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Nobel Laureate Ada Yonath to Present Shipley Lectures at Clarkson University Nov. 20 & 21
Nobel Laureate in Chemistry Ada Yonath will present the two lectures of Clarkson University's 20th Shipley Distinguished Lectureship, November 20 and 21. Both lectures are free and open to the public.
Yonath, an Israeli crystallographer best known for her pioneering work on the structure of the ribosome, is director of the Helen and Milton A. Kimmelman Center for Biomolecular Structure and Assembly, and the Martin S. and Helen Kimmel Professor of Structural Biology at the Weizmann Institute of Science in Israel.
Yonath's lecture "Can structures lead to advanced therapeutics?" will be presented on Friday, November 21, at 4:15 p.m. in Science Center Room 360 (#18 on the map at http://www.clarkson.edu/about/clarkson_map.pdf). The presentation will be preceded by a 3:30 p.m. reception.
In describing her lecture, Yonath says that the incredible global increase in resistance to antibiotics that we are witnessing recently is a serious medical threat. "It seems that the world is approaching a post-antibiotic era, in which common infections and minor injuries, which have been treatable for decades, could become fatal once again," she says.
Ribosomes, the universal cellular machines that translate the genetic code into proteins, are paralyzed by almost half of the clinically useful antibiotics that bind to their functional sites.
"By investigating the three dimensional structures of ribosomes from non-pathogenic bacteria as models for genuine pathogens, common features were identified," explains Yonath. "Thus, the antibiotics binding modes, inhibitory actions and synergism pathways have been determined for almost all ribosomal antibiotics. These indicated the principles of differentiation between patients and pathogens and suggested common principles of mechanisms leading to bacterial resistance."
Yonath will discuss these findings, as well as species specific diversity in susceptibility to infectious diseases and in developing specific resistance mechanisms.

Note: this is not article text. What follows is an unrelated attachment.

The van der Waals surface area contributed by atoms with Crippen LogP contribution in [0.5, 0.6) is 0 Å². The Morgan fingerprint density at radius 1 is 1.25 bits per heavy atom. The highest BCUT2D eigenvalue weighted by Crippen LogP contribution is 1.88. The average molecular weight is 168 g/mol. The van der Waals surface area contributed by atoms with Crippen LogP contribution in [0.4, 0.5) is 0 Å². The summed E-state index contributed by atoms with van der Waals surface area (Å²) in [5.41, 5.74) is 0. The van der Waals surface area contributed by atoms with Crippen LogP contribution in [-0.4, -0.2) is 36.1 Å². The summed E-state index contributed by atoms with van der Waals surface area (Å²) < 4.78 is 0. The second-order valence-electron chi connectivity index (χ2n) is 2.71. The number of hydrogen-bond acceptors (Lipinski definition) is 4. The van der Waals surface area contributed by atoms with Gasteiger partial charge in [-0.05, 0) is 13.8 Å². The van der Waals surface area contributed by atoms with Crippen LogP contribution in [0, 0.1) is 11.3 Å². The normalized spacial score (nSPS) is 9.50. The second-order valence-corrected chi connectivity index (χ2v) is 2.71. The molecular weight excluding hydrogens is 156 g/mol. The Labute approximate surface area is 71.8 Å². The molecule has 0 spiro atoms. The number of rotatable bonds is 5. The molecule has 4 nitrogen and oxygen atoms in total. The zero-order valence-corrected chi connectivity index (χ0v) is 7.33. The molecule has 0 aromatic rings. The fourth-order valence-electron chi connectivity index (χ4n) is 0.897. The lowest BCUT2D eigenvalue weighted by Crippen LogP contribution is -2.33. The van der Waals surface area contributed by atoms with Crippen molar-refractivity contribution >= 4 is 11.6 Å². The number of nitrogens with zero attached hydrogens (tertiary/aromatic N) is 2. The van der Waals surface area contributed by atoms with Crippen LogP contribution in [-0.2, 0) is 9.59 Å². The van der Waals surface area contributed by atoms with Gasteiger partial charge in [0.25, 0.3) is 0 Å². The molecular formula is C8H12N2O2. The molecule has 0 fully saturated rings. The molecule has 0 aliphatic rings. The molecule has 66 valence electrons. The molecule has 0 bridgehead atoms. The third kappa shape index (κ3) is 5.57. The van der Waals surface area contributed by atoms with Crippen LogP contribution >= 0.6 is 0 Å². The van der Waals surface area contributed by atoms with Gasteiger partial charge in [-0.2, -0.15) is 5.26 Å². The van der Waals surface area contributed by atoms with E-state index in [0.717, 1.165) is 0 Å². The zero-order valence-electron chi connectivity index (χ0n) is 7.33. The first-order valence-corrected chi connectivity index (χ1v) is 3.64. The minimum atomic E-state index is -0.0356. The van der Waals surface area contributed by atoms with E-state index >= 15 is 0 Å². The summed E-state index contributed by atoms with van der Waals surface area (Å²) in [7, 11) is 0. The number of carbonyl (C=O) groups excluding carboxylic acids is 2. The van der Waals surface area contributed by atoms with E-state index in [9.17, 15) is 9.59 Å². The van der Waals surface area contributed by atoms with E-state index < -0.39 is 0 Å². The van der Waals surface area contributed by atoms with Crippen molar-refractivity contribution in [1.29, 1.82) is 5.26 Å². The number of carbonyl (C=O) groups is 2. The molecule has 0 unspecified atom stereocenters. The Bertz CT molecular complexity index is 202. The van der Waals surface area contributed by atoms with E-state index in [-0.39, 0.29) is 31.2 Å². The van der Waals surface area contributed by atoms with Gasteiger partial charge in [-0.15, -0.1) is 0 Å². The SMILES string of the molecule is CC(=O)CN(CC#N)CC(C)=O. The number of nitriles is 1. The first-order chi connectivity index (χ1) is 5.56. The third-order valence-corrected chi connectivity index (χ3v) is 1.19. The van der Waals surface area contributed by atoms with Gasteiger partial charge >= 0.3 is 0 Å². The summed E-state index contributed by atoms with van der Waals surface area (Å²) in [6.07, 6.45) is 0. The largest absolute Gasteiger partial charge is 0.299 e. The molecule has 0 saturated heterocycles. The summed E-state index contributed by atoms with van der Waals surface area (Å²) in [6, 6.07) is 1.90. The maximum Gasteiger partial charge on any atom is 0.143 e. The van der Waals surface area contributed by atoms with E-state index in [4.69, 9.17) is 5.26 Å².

For students, faculty and the more technically inclined, Yonath's lecture "What was first, the genetic code or its products?" will be presented on Thursday, November 20, at 11 a.m. in Bertrand H. Snell Hall Room 212 (#20 on the map at http://www.clarkson.edu/about/clarkson_map.pdf).
In 2009, Yonath received the Nobel Prize in Chemistry along with Venkatraman Ramakrishnan and Thomas A. Steitz for her studies on the structure and function of the ribosome.
The Shipley Lectures are sponsored by the Shipley Family Foundation, with support from Clarkson's Center for Advanced Materials Processing (CAMP). The lectures were initiated in 1994 by Professor Egon Matijevic through a generous gift from the late Lucia and Charles Shipley through the Shipley Family Foundation.
The University's relationship with the Shipleys dates back to1970, when Matijevic was invited by the Shipley Company to resolve a patent situation involving their critical catalyst in electroless plating, establishing a professional relationship with the two entrepreneurs that continued over the years.
Over the past 20 years, distinguished speakers from around the world, including eight Nobel Laureates (soon to be nine), have presented talks.
The purpose of the lectures is to promote scholarly achievements at Clarkson by providing the opportunity for idea exchange and active learning, as well as allowing undergraduate and graduate students to meet the most prestigious speakers from all over the world.
For more information about the lectures, please contact Shipley Lectureship founder and organizer Egon Matijevic, Victor K. LaMer Professor of Colloid and Surface Science, at 315-268-2392.
Clarkson University launches leaders into the global economy. One in five alumni already leads as a CEO, VP or equivalent senior executive of a company. Located just outside the Adirondack Park in Potsdam, N.Y., Clarkson is a nationally recognized research university for undergraduates with select graduate programs in signature areas of academic excellence directed toward the world’s pressing issues. Through 50 rigorous programs of study in engineering, business, arts, sciences and health sciences, the entire learning-living community spans boundaries across disciplines, nations and cultures to build powers of observation, challenge the status quo, and connect discovery and engineering innovation with enterprise.
[A photograph for media use is available at http://www.clarkson.edu/news/photos/ayonath.jpg.]